Nagorno Karabakh

Nagorno-Karabakh families pray for peace

Christine, a mother of four, and her sister Narine arrived in Yerevan from a rural community in Nagorno-Karabakh. They fled their village on the fourth day of the armed conflict. 

“It all started on the morning of 27 September. I had been canning ‘compot’ the whole night and was very tired in the morning when I heard the sounds of the bombs. First, I thought it was thunder, but the sky was not cloudy and it was continuously repeating,” Christine remembers. 
 
“My husband told me not to worry; he went out to meet our neighbours in the centre of the village. An hour later he came home and told me that he is going to the frontline as a volunteer, and I need to take care of the children” she continues. 
 
“I had little time to tell him anything because the children were awake and frightened of the sounds, and I was to calm them.” 
 
That day, the sound of the bombs was heard throughout the day and night. “I was telling my children that these are fireworks, someone is celebrating a big birthday.” 

But her children could not fall asleep with the horrifying sounds ringing in their ears. “The sky was all red during the night, and every second we were expecting a bomb to fall right onto our heads.”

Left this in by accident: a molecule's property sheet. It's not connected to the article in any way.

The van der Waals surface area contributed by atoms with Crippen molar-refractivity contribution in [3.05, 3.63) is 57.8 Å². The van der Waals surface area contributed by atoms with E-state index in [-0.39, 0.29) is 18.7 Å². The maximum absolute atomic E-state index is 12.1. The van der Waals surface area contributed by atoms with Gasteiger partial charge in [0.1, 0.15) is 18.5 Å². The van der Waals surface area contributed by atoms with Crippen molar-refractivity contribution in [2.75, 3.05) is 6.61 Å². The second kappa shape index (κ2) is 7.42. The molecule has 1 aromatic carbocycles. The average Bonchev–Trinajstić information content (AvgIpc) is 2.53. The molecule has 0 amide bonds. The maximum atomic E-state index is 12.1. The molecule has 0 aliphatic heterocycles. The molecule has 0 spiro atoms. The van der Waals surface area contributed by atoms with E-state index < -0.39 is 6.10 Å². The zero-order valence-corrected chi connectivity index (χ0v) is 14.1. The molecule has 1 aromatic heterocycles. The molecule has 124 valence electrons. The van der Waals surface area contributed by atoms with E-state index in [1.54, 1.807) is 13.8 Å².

Sheltering from the bombing 
 
The next night, Christine took her four children to her sister Narine’s house to hide in a shelter. 

“We are used to the occasional sounds of bombs as we lived through the war in the early 90s and in April 2016. But this time the bombing was immense, it wouldn’t stop for 24 hours,” Narine explains. 
 
For the next two days, the family hid in the shelter. “The most frightening sound for me was the sound of the drone flying right above our house, and the sound of it being destroyed. I was thinking that the drone would drop a bomb on us sooner or later,” remembers 12-year-old Mariam, . 
 

Forced to abandon their homes 

 On the 30 September, the village mayor urged the sisters to take their children and leave, as it was no longer safe for them. 
 
“It was a long drive on the night in a bus full of families with children like us. We were telling our children that we are going to an amazing tour to Yerevan, to have a tasty ice-cream there and that their daddies will join later,” Christine adds. 

 

Praying for an end to the conflict 
 
Today the big family is hosted in a hotel in a Yerevan suburb. Thanks to charities, including World Vision, and local authorities, they have food, clothes, and hygiene items. 
 
“We are so thankful to everyone hosting us here, but we have our home, and we want to go home,” Christine says. 
 
“We earn enough as teachers to provide a dignified life for our children. But with this war, we don’t know what will come next, and when we will be able to go back home,” Narine adds. 
 
They’re both praying that the fighting ends and their loved ones come home. “All I pray for is peace. I have four children and I do not know whether my husband is alive or not. I pray to God to bring peace to our land. I pray that this war soon ends and we are able to go back home.”